Africare-Angola hosted American Idol winner Carrie Underwood for a special taping of "Idol Gives Back," a program which aims to raise money and awareness for children and families living in poverty in the U.S. and abroad.
The taping, which focused on initiatives to combat Malaria in Angola, debuted on the popular U.S. television show American Idol on May 12, 2009. Africare supports malaria prevention and control programs in ten countries across the African continent.
Africare=AE Combats Malaria
"How grateful we are for the work Africare is doing!
Help Africare fight cholera in Zimbabwe by increasing communities' access to clean, safe water and proper sanitary facilities. Cholera cases and deaths are significantly increasing every day.
"The United Nations has described the situation in Darfur as a crisis of 'enormous proportions.' The survival of the hundreds of thousands of displaced is on a knife-edge" (BBC News, May 6, 2004). Ultimately, as the atrocities have continued, more than two million Darfurians have fled their homes - over 200,000 of them crossing from Sudan into Chad.
There, Africare responded.
Mr. and Mrs. Bonde live in Chivhaku village in Zimbabwe, Southern Africa: the region that is the world epicenter of the HIV/AIDS pandemic. Every day, this family battles HIV/AIDS and its effects. Today, World AIDS Day 2007, Africare honors these parents as they care for the health and well being of two chronically-ill adult children and an extended family of five with assistance from Africare's Nutrition on Wheels Program.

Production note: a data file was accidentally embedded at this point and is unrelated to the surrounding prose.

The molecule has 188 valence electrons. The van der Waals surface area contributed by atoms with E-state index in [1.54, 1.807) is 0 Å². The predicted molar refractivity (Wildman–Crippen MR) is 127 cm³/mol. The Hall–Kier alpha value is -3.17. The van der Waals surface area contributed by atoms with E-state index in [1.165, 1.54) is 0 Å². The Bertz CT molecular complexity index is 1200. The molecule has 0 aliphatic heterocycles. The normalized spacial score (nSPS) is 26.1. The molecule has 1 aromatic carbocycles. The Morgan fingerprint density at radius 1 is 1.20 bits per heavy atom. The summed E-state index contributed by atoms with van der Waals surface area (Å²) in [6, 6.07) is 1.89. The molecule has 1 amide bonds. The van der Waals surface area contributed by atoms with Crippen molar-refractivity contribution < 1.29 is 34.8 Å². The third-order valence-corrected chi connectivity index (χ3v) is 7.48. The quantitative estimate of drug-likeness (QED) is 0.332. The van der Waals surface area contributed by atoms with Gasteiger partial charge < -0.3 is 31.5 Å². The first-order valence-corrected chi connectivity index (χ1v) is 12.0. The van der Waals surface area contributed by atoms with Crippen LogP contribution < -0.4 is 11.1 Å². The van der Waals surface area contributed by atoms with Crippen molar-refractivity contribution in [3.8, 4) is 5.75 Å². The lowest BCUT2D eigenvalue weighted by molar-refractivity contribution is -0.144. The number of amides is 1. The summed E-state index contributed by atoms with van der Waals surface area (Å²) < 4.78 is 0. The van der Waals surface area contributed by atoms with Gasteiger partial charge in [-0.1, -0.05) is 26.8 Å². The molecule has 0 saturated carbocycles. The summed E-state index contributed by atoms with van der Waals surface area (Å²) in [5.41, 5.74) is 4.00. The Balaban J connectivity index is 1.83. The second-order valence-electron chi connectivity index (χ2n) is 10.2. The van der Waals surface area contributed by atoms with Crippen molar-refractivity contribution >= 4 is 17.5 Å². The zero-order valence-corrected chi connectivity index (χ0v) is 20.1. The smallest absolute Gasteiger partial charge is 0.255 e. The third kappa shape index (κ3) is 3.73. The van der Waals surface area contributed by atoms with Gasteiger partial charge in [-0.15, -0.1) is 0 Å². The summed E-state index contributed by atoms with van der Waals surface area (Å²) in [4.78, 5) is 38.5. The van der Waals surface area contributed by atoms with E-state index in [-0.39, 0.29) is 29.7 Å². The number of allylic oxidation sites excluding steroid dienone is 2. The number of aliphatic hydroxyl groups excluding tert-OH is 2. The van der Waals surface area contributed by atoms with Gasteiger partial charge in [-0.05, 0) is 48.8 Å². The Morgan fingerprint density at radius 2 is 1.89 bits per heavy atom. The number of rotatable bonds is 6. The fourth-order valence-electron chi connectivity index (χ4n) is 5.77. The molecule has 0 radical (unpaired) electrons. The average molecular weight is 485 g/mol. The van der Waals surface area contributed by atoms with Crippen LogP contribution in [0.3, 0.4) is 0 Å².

CHIVHAKU, ZIMBABWE, December 1, 2007 - "I have a large family of nine," begins Mrs.
Africare's Male Empowerment Project in Zimbabwe is challenging traditional by increasing male involvement in home-based care services given to rural people living with AIDS. The project equips men with the training and support necessary to become effective secondary caregivers - encouraging a new generation of healthcare givers in Zimbabwe to be "man enough to care.
WASHINGTON, DC, September 10, 2007 ... November 11, 2005, was a landmark in African political history. It was the day the continent's first female head of state was elected.